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NetApp Moves Cloud First Partners into its Unified Partner Program: Page 2 of 2

Set to go into effect next month, the change is part of a larger transition by NetApp towards a new identity as a maker of both on-premises storage hardware and cloud-based storage and productivity services. By Rich Freeman

“It’s a lot more easy to consume and understand,” Reynolds says.

New, easier online tools for business planning and incentive management are on the way too. “If you think about the incentives that we pay out to hundreds of partners, that’s a big effort to calculate all of those and then pay them out to all those banking systems,” Reynolds observes.

The program changes outlined today are a down payment on bigger revisions coming in the future that will encourage members to pursue specializations, so end users can more easily find partners with skills they need.

“I don’t think the customers care a whole lot if you’re at a Registered or Gold or Platinum level. I think what customers are looking for is who can help me with my hybrid cloud implementation, or who can help me with my SAP implementation, or who can help me with my AI implementation,” Reynolds says. “We want to make sure that we can put customers in touch with those partners who are really truly experts at something.”

NetApp opted to delay the specialization push due to the disruptive impact of the coronavirus pandemic.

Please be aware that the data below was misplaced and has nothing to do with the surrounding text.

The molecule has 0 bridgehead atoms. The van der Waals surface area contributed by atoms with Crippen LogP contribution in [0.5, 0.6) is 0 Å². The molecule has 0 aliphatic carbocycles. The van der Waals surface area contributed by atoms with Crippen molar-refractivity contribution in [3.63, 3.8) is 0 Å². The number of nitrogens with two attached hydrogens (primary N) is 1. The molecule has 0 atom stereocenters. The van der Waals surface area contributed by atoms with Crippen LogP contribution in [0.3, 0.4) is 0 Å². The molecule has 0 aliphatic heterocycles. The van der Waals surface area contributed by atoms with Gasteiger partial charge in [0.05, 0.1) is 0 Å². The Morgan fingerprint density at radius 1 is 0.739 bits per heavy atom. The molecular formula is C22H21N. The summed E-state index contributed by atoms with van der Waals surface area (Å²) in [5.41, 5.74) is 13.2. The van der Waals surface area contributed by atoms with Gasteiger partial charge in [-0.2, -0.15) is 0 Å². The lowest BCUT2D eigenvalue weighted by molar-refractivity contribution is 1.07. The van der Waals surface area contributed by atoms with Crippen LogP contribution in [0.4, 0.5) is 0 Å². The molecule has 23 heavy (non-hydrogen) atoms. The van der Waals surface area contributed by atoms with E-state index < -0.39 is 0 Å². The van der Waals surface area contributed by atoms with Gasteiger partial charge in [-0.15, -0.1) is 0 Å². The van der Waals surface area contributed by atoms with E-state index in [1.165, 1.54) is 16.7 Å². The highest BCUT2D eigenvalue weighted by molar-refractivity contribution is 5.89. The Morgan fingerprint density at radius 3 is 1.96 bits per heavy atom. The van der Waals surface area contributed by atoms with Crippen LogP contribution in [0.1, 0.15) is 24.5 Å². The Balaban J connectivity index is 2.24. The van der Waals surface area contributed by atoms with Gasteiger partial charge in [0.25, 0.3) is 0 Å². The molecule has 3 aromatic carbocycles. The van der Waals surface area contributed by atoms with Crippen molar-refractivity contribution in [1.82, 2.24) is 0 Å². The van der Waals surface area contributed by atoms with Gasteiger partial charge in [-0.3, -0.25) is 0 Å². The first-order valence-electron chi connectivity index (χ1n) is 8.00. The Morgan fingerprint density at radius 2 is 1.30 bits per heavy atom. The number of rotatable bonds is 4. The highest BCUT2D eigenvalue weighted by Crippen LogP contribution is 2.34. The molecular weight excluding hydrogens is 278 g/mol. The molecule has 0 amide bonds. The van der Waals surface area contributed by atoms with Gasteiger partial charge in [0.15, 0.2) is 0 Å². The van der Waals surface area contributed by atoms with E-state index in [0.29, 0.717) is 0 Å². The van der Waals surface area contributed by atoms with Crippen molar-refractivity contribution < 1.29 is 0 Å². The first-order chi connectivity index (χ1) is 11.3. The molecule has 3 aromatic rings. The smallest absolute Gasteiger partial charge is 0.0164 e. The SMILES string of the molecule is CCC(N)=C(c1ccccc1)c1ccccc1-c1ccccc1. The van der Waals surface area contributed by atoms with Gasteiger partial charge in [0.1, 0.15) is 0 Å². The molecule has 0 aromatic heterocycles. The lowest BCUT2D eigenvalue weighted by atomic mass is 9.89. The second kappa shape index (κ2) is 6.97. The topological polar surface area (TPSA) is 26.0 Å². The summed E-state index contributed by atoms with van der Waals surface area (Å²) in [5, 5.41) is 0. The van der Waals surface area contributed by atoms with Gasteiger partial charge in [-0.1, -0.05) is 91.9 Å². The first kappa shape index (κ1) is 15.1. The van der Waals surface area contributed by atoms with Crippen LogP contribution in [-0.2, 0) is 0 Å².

“Given what’s going on with COVID, we didn’t want to make too many changes to disrupt what partners are dealing with at this point,” Reynolds says. Microsoft similarly kept the unveiled at its Inspire partner program this week to a minimum as well.

Though CloudJumper and Spot partners continue to have their own stand-alone channel programs for the moment, NetApp plans to move them into UPP soon too. The company is approaching that process carefully in recognition of the fact that the service providers those two vendors sell through do business differently than the traditional VARs NetApp has mostly dealt with in the past.

“We’re talking about how to bring them in, what kind of requirements need to be put in place for them, what kind of training needs to be put in place for them, and what kind of benefits that kind of partner would need to be successful in the program,” Reynolds explains, adding that the merger with UPP should wrap up during the coming fiscal year.

“I don’t want other partner programs just kind of dangling off to the side,” she says.

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